Lara Greden is a senior principal, strategy, at CA Technologies. Her previous post was titled, Using DCIM to Achieve Simplicity in the Face of Complexity. You can follow her on Twitter at @laragreden.
DCIM technology is core to Facebook’s approach to managing capacity and achieving efficiency in the data center. At the recent Open Compute Summit in San Jose, California, Tom Furlong (here’s a video link to his talk) spoke about how Facebook defined and implemented DCIM technology to accommodate 42 use cases.
As part of their process, Facebook conducted a Proof of Concept (POC) with third-party DCIM vendors to collect and rationalize thousands of data points in real-time, or near real-time, before investing in a platform.
While Facebook may have different criteria in how they approach DCIM, you may want to consider the following factors before deciding how to bring DCIM into your data center:
Ensure that the vendor’s DCIM technology has the scalability and architecture to meet the specific design of your data center or portfolio of data centers, whether owned or leased from a colo provider. You will be pulling on the order of hundreds or thousands of data points. Start with an evaluation of your requirements, and then task the vendors to demonstrate how they can achieve those requirements in your environment. Through product demonstrations, interviews, site visits or, if appropriate, a proof of concept, you want to make sure that the scalability and architecture will produce the results you require.
Know It Will Integrate
One of your requirements is likely something along the lines of “gather data points from across the physical equipment and systems in our data center, including CRACs/CRAHs, variable speed fans, chillers, BMSs, branch circuit monitoring, PDUs, UPSs, generators, servers, sensors, and more.” Your data center uses equipment from a variety of vendors, so you want to be sure the solution will provide integration to meet your use cases, both now and in the future.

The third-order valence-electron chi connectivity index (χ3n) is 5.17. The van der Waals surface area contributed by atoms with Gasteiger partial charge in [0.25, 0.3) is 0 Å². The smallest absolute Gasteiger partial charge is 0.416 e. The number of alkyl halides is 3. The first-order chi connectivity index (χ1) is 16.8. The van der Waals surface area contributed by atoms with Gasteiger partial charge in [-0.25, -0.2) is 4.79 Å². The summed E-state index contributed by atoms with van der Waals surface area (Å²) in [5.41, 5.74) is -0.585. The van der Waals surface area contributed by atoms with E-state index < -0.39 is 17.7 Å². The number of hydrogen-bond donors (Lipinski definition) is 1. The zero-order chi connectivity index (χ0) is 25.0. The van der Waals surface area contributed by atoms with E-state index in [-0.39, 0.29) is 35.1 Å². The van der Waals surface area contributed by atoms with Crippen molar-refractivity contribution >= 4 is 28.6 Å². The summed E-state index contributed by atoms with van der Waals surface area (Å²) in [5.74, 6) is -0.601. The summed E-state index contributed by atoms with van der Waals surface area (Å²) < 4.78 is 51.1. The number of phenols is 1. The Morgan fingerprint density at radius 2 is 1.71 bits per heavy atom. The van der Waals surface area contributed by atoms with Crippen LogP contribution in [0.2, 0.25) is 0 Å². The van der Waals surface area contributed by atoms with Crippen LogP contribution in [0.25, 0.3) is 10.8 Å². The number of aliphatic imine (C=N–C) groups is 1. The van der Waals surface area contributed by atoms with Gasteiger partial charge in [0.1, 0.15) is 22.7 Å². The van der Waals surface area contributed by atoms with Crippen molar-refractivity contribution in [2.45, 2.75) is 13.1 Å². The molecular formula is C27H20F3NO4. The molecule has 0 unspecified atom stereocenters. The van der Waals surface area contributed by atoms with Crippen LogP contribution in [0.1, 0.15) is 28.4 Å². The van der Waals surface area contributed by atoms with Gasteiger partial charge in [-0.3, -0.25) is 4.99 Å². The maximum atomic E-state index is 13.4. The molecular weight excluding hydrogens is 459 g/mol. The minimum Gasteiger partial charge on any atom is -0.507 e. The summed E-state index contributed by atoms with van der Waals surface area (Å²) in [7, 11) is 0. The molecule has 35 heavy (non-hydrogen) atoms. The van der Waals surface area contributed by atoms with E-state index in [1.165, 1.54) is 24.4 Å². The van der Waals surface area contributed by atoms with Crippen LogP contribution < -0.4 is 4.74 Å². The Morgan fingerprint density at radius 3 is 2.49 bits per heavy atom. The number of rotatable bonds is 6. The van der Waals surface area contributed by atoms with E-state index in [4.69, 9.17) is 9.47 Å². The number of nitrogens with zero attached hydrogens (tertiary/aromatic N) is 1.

One of the aspects to consider is how the solution integrates with the physical data center. Evaluate that the data gateway supports the varies device protocols and frameworks necessary, such as SNMP, XML, CSV, IPV6, BACnet, Modbus TCP/RTU, WMI, IPMP, EnergyWise and others. Also assess the requirements, if any, for installing, configuring, and maintaining additional hardware.
Another of your requirements is likely to be crafted around the need to integrate upstream with IT Management systems, such as the service desk, workload automation, change management, incident management, and native workflow solutions. Ask for concrete examples of how the DCIM solution will integrate with the systems, processes, and workflows you’ve defined in your requirements study.
Refine Your Requirements Study
To ensure successful adoption of DCIM technology, your program design should be grounded in a deep understanding of the end users and end goals. As a result, you should approach DCIM from a program perspective instead of a project perspective, and understand which requirements will put you on the road to success. As with any large scale project, start with the use cases and requirements that will provide immediate value and build from there. Think of your requirements as a roadmap, and use the early learnings from the first phase to help refine requirements for subsequent phases.
One of the first areas of value realization from DCIM comes when managing data center systems manually is no longer cost effective. By bringing together the data sets with DCIM, you will realize greater value due to visualization of combined data sets and intelligence based on analytics across the data sets. DCIM often comes to the forefront when data center consolidation programs are underway, and it is essential when data center capacity management is a core functional discipline in your organization.
What Are Your Objectives?
As with any enabling technology, there is no single reason for deploying DCIM technology. For some, it is about capacity management. For others, it is about uptime and availability. For others still, it is about efficiency. But most likely, it is a combination of all of those mission-critical objectives. As your organization goes through the process of evaluating DCIM technology for your data centers, build on the wealth of lessons learned in the industry and give particular scrutiny to how DCIM can be fine-tuned to meet your business objectives.
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